I became a freelance writer and researcher after earning a Ph.D in History and gaining tenure as a history professor at an R1 university. I specialize in content writing, blog writing, legal and business writing, and storytelling. And I also write fiction under the pen name Sylvia Prince.
As a historian, I knows how to tell a good story. I have applied my storytelling skills in designing outreach information that appeals to customers, clients, and partners. In 2018, for example, I wrote the text for a legal firm's press kit, working with a graphic designer to create a clean, modern look to appeal to referring attorneys.
Legal and Business Writing
My portfolio includes legal writing, business writing, technical writing, and science writing. As a professor, I taught the history of science, medicine, and technology, skills which I now use in content writing on science topics.
I am also the content writer and editor for Working Now and Then, an employment law site with content on workers' rights and the history of labor.
I regularly contribute to Ranker's Weird History page, both pitching story ideas and writing pieces based on an editor's pitch. I have also written history articles for Atlas Obscura and articles on higher education for Best Colleges and other higher ed websites.
Read some of my top articles below.
Blogs appeal to customers and drive websites to the top of search results. I write short-form and long-form blog posts, including regular blog writing for an automotive services provider and an insurance company. I apply SEO writing techniques to create authoritative, persuasive, and informative blog posts.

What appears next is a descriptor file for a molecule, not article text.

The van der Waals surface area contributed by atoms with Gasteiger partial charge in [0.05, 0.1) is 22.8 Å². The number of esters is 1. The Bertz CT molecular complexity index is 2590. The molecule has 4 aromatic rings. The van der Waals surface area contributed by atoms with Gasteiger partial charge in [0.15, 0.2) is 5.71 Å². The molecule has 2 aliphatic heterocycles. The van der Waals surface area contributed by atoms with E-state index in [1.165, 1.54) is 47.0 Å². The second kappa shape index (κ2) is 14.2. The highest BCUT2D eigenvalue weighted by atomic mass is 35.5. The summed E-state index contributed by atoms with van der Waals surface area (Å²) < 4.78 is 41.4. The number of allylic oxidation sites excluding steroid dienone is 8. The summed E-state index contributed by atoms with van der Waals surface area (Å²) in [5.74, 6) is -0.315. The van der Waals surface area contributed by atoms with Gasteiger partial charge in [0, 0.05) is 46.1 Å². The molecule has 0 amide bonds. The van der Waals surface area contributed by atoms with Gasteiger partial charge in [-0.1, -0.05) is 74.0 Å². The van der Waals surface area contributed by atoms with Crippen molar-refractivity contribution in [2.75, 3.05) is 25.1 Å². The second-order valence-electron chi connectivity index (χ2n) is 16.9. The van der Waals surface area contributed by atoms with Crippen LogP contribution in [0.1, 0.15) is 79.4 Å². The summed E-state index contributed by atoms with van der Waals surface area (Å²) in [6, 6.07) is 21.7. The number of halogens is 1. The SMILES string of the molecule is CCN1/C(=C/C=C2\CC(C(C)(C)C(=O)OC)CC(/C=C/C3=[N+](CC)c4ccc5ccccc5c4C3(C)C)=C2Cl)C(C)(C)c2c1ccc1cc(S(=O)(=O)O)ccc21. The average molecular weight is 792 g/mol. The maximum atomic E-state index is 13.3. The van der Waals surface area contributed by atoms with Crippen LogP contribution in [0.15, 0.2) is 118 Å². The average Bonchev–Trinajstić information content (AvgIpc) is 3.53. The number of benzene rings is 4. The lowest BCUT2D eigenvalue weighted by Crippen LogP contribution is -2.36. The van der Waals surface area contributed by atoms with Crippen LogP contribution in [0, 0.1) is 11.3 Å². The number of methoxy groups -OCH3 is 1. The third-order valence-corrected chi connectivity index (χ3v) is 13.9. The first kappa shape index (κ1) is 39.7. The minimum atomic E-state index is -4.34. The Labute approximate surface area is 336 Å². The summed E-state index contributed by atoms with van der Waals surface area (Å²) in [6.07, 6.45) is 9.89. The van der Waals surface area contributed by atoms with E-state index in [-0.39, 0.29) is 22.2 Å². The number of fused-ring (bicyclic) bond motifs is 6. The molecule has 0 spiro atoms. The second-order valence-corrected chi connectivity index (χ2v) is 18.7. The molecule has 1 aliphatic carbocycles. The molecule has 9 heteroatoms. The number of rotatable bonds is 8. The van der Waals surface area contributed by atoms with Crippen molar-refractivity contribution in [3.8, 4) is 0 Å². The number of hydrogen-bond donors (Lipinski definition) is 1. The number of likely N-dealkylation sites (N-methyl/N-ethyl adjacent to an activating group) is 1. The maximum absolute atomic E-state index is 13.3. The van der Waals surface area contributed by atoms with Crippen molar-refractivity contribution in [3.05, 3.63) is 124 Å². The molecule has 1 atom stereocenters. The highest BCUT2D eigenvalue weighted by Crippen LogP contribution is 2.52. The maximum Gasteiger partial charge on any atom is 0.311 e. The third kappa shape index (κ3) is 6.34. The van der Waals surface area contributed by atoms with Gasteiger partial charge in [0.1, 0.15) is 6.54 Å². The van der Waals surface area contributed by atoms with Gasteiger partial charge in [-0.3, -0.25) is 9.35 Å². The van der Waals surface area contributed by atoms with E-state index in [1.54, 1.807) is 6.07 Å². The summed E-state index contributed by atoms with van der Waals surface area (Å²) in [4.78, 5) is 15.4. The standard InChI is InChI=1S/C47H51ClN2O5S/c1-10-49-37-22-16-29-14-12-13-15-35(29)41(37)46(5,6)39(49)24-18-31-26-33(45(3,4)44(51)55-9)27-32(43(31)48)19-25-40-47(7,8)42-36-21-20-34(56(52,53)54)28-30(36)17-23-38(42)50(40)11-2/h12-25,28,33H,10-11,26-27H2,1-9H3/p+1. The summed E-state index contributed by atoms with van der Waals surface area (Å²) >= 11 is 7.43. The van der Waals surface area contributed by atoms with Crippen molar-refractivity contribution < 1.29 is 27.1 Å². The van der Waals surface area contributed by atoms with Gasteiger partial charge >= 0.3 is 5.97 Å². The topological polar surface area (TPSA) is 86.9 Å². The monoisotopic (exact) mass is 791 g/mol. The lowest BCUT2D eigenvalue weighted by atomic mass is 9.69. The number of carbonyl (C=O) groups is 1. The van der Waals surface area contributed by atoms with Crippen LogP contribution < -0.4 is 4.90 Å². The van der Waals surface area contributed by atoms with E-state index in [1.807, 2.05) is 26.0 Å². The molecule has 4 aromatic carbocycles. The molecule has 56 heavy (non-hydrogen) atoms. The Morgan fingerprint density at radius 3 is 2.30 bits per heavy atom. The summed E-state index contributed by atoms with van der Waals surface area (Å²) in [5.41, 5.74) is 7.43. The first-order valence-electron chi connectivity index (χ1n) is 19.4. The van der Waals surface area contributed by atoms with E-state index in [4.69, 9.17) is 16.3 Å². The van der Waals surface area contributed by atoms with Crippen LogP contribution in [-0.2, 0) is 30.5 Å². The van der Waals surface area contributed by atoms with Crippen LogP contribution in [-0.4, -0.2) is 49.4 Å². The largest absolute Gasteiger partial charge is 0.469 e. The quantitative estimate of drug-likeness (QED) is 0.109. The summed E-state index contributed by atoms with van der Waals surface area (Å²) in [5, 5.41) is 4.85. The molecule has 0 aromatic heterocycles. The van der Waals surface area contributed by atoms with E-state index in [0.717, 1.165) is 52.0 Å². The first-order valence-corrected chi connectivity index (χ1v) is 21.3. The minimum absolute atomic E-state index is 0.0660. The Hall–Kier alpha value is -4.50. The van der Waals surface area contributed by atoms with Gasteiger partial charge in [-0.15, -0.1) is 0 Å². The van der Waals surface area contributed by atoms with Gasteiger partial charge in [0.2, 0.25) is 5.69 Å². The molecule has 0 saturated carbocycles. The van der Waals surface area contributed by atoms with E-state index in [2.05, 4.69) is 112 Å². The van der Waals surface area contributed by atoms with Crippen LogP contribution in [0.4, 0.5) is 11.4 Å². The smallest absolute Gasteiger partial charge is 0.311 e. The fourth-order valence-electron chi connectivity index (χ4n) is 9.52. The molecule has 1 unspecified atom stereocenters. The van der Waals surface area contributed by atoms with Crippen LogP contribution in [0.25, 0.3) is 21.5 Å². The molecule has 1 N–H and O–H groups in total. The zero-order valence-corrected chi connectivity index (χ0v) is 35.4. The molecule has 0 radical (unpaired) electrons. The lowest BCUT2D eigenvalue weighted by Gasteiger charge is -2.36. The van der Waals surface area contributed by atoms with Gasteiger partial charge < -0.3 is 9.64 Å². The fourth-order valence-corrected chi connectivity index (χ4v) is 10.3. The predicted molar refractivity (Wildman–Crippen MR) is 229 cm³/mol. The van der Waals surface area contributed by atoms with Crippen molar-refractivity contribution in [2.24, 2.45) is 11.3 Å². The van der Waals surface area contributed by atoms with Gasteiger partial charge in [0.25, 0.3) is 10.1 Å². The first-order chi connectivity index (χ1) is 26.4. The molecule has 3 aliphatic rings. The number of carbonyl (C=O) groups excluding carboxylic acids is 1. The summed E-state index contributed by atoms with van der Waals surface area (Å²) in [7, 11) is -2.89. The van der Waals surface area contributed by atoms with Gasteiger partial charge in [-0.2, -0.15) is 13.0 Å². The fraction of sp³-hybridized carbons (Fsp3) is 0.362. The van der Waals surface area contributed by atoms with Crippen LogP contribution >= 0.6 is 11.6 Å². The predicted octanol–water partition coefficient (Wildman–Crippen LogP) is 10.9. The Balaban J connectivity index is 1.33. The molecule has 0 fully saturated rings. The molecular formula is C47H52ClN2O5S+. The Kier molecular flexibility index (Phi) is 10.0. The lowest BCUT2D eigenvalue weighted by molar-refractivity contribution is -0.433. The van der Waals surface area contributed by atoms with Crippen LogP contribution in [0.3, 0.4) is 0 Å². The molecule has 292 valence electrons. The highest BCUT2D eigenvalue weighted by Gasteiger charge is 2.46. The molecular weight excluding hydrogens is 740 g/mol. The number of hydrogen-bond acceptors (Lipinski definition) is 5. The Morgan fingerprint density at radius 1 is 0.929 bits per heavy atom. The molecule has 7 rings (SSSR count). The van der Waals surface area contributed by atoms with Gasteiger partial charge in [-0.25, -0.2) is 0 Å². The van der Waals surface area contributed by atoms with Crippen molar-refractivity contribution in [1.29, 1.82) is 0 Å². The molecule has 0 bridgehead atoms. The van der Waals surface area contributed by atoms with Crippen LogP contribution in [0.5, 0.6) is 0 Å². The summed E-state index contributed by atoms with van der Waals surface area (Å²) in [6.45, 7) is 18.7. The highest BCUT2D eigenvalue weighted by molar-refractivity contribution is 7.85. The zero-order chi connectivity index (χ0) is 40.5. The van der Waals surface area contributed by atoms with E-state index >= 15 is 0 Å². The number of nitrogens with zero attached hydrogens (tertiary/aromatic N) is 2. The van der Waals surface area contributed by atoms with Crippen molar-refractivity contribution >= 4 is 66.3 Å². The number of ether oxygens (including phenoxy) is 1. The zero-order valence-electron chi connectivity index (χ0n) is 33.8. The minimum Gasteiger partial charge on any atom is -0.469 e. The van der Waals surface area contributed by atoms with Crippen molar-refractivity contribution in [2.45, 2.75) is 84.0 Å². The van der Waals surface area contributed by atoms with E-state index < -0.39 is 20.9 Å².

I also write historical fiction under the pen name Sylvia Prince, writing intense, page-turning novels that bring the past to life. My first novel, The Lion and the Fox, imagines Machiavelli as a detective, trying to earn his way into favor by solving a Medici murder.
My other works include Salem Mean Girls, which retells the Salem witch trials in the style of Mean Girls, The Zorzi Affair, the story of a Venetian patrician's daughter who disguises herself as a boy to study science with Galileo, and A Matter of Glass.
As a history professor, I published a book with the University of Chicago Press and multiple articles in top journals. I also wrote scholarly book reviews and presented papers at international conferences.
Worldly Consumers: The Demand for Maps in Renaissance Italy. Chicago: University of Chicago Press, June 2015
“Viewing the World: Women, Religion, and the Audience for Maps in Early Modern Venice,” Terrae Incognitae, v. 48 no. 1 (2016), pp. 15-36
“The World Drawn from Nature: Imitation and Authority in Sixteenth-Century Cartography,” Intellectual History Review, v. 24 no. 3, 2014
“Making an Impression: The Display of Maps in Sixteenth-Century Venetian Homes,” Imago Mundi, v. 64 no. 1, January 2012